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The Maintenance Management Blog

August 02, 2022

8 CMMS Cost Savers

All businesses want to cut costs. Inventory expense, supplies, production costs, labor, utilities, and taxes. A variety of strategies exists. Efficient lighting, going 'green,' reducing hours, and cutting workforce, among others.

There are numerous books and articles on cost savings for the home and workplace. Many overlap or highlight similar points. My goal in this discussion is not to rehash or repeat those lists. For my purpose, I've chosen eight cost-saving ideas from several sources, and we'll see how a computerized maintenance management system is able to assist.

To begin, the places from which I found my ideas are:

Small Business

Fast Capital 360


American Express

Quandary Consulting Group

All list general points for cost savings. None specifically mention a CMMS but from the following eight, it's obvious how such a system can benefit large and smaller companies.

Basically, a CMMS is exactly that. You have equipment and assets (including grounds, buildings, parking lots, etc.) that need maintenance. With a computerized system, you have better control over those jobs.

Before I venture into the eight points, a word about spreadsheets. I like spreadsheets. I use them at home to track expenses. My categories aren't numerous nor is the data complex. A single formula keeps a running total throughout the time period wanted.

For maintenance work, a spreadsheet becomes trickier. It can be done, though. However, there are drawbacks. They're more prone to human error. They're more difficult to track changes and edits. While somewhat organized, I find them visually difficult to look at data with the type of overview I want.

A spreadsheet cannot help you schedule maintenance very well. It cannot dispatch work orders.

So, even before the list of eight, you can see how a CMMS is already better equipped because it can do everything mentioned above…and more.

Image: piece of equipment1. Invest in Equipment

Of course, you're purchasing quality equipment, not necessarily the cheapest. You've heard the adage "You get what you pay for." This holds true in so many cases.

So, you want that equipment to last. One of the best ways is preventive maintenance. Think about this in terms of your household equipment. Don't you change filters? Annual inspections of heater/AC? Oil changes/tune-up for your car? Roof/gutter inspection? Basic lawn care?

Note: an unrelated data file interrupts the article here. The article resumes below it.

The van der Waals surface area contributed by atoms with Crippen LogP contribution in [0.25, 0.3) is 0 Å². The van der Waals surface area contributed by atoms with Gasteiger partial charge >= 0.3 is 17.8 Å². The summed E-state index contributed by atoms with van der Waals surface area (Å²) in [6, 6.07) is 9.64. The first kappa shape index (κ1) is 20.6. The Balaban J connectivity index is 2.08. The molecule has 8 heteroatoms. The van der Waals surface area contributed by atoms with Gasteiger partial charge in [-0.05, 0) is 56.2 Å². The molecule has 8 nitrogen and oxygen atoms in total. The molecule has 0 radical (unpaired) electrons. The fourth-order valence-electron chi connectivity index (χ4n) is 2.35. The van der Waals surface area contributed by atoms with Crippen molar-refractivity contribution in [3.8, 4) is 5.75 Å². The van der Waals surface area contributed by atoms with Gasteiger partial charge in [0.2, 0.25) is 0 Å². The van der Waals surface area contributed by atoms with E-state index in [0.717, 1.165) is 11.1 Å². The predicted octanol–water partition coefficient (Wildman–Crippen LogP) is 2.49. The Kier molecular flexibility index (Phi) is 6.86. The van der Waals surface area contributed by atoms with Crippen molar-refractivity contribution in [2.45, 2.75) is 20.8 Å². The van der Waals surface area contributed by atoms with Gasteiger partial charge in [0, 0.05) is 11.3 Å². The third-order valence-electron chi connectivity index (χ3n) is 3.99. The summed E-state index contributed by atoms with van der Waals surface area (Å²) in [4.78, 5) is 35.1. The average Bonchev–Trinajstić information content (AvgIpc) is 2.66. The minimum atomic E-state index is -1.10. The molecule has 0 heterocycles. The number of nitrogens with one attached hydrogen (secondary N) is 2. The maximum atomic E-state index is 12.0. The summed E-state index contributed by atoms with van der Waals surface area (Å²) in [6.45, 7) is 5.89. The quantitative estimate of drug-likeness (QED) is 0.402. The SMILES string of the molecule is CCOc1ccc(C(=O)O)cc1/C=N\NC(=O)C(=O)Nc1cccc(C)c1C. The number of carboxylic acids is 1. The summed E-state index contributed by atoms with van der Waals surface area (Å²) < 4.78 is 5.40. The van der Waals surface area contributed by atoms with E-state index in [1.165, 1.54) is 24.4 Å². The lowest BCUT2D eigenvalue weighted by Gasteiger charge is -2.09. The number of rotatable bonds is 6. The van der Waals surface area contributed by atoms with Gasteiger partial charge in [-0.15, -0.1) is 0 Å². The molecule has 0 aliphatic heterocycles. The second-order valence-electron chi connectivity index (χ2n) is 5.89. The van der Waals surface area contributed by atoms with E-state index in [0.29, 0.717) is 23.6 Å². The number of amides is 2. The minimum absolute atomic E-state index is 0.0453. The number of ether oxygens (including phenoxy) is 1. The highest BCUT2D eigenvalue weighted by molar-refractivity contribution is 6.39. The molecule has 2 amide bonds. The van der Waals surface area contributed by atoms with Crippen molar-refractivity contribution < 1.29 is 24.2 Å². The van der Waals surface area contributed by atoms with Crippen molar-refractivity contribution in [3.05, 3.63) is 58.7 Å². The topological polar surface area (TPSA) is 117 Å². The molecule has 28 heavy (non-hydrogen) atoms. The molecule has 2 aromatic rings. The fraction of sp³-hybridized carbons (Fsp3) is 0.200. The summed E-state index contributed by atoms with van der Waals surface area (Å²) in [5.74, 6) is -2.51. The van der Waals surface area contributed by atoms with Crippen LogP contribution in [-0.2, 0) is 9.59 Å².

Why wouldn't you do the same for assets/equipment at your facility? Tune-ups/oil changes for your fleet of vehicles. Building inspections. Groundskeeping. Lubrication, filters, and parts replacements.

With a CMMS, you can create a list of these PMS. Descriptions can include how often the PM needs doing, who might complete the work (crews/crafts), any material/tools involved, and you should be able to attach images, the equipment being worked on or a link to a video instruction of the PM.

Of course, over time, equipment wears out. Your CMMS should be able to track depreciation. This tells you the value of the equipment based on the chosen formula. Comparing that to how much has been spent on the equipment for repairs, you can start to see a point when the value is less than what you are spending or have spent. So, it’s not depreciation itself but a combo of that and aggregating the overall repair costs. You could include PM costs, or not, depending on your point of view.

2. Label switches

The Balance Small Business article mentions labeling light switches in order that everything isn't turned on when only a few lights are needed. I adapt this to inputting the location of parts, tools, and supplies into the CMMS.

How does this save costs? Why have a worker search all over the stockroom for all the materials needed? Search time delays wrench time and adds to labor. As an example, one worker spends fifteen minutes two or three times per week searching the stockroom. Add it up. Half an hour each week equals over a day per year. Now add in more time and more workers.

With a CMMS, you can indicate the location of each item. Be as detailed as you want. Stockroom (in case you have multiple)>aisle>shelf>bin. Floor>room>closet. The worker knows where to go to retrieve the parts and is at work faster.

Also, consider creating kitted parts. Kitting is taking parts for a common job and putting them together in a kit (such as a toolbox or a baggie). A storeroom person gathers the parts ahead of time (or maybe this is done the week before PMs are due by a technician). Then the person doing the work order just picks up Kit 123 to do the oil change and doesn’t have to look for the five items he needs. That saves time too and it ensures the right parts are together.